The trestle went into service in early 1908. The route on which the trestle was built was the major carrier of rail traffic between Haleyville, AL and Corinth, MS. The line also carried passenger trains, primarily travelers from Miami to Chicago - most famously, Illinois Central's legendary City of Miami streamliner crossed the bridge, undoubtedly offering a breathtaking view from high above as it raced across. In addition, a one-coach train known as the Doodle Bug shuttled passengers between Hackleburg and nearby towns, offering an inexpensive and useful method of transportation for locals. It was certainly a bustling center of activity for a good while in rural northern Marion county.
The trestle quickly piqued the interest of local residents, and held it for generations. A handful of legends and stories surrounded the viaduct. Most notable, perhaps, is the story of one Rube Burr, an outlaw that is said to have robbed trains going through the area, presumably as they slowed in order to safely cross the viaduct. A cave near the trestle is said to have been his hideout. Whether this is local legend or fact is not certain. Adding to the mystique that the structure developed, three people are known to have died on the bridge - two during the construction, and another man whilst painting the trestle in 1939.
The Doodle Bug ran its last in 1941, and passenger service was discontinued altogether on May 2, 1971, when Illinois Central ended passenger service at the dawn of Amtrak. The route was relegated to carrying freight only for the next two decades. The aging trestle stood firmly and quietly in its heavily forested ravine through the 1970s and early 1980s, showing its age more and more with each passing year as the massive structure rusted in the damp Alabama backwoods. Freight traffic still passed over it, though not as heavily as before. However, change was rapidly approaching. In 1988, Norfolk Southern purchased 377 miles of lines from Illinois Central as the railroad sold off a massive swath of east-west lines, including the portion that contained the Brushy Creek Trestle. Norfolk Southern never actually used this part of the line, citing lack of profit, and the last train crossed the viaduct sometime in 1988. The viaduct was in limbo, of sorts, until 1992, when Norfolk Southern successfully petitioned for the right to permanently abandon this section of railway, along which the viaduct was located.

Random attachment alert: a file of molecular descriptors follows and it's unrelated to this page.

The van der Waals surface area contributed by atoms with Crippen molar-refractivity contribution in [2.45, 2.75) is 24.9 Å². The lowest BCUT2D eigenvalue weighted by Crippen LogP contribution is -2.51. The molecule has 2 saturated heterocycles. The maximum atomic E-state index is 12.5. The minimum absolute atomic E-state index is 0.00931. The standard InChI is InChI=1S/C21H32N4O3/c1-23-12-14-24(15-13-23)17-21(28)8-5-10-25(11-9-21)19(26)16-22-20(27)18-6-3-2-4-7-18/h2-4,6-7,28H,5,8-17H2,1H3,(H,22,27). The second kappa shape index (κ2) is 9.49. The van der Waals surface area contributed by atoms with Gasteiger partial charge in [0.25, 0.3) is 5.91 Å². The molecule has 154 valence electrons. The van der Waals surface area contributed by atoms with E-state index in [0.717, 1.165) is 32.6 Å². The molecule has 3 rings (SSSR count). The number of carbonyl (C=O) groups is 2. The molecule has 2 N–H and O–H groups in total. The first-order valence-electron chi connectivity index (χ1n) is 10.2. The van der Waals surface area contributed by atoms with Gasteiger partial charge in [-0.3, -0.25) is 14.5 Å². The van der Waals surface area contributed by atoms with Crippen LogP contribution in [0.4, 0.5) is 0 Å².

The viaduct, a massive rusting relic of a lost age, was left standing, prompting at least one local historical society to consider purchasing the neglected structure as an important piece of Marion County and southern railroading's history. However, tragedy struck on September 14th 1993. 14-year-old Eric Ricketts was trespassing on the viaduct with a friend, riding an ATV. At one point along the bridge the ATV became stuck, and in the process of dislodging it he fell off the bridge, 160 feet to the valley below. Remarkably, he survived, but suffered serious and debilitating injuries. Naturally, the father sued the railroad, culminating in a two-year court situation.
This incident was a heavy determining factor into the then-obvious yet unfortunate conclusion that the derelict bridge was a liability, and with the closure of the line, there was no safe reason for the structure to remain standing, despite its historical significance. In late 1996, the Brushy Creek Viaduct was torn down, taking with it nearly a century of memories and railroad history.
Today the site is home to a young second growth forest, and it seems as though the area is now hardly discernible as having been part of a rail line. A diffuse ridge where the track for the line once laid is faintly visible on aerial imagery of the area, but virtually all traces of the railway are already gone. The earliest Google Earth shot available, from 1999, shows the remnants of the foundation and a heavily disturbed area surrounding the bridge, where material and machinery were hauled in and out. More recently, fewer and fewer artifacts remain, and it seems as though nature will soon fully reclaim the creek bed where the Brushy Creek Trestle stood for 89 years.
While the demise of this historic viaduct is disheartening, it should serve as a stark reminder that we need to work to preserve the structures we have left while remaining mindful of the bridges lost to time and apathy. The Brushy Creek trestle should have been preserved, it could be argued, and perhaps restored as a part of local history, but extensive efforts to prevent trespassing, vandalism, and other issues regarding liability would have required enacting - a task that was not organised quickly enough to save the engineering masterpiece. But there's little use dwelling too heavily on a trestle gone for 17 years when there are equally historic bridges at risk of demolition at this very moment. It's a tough road ahead, but a road we should travel in order to document and protect the last vestiges of America's past as told by these historic structures.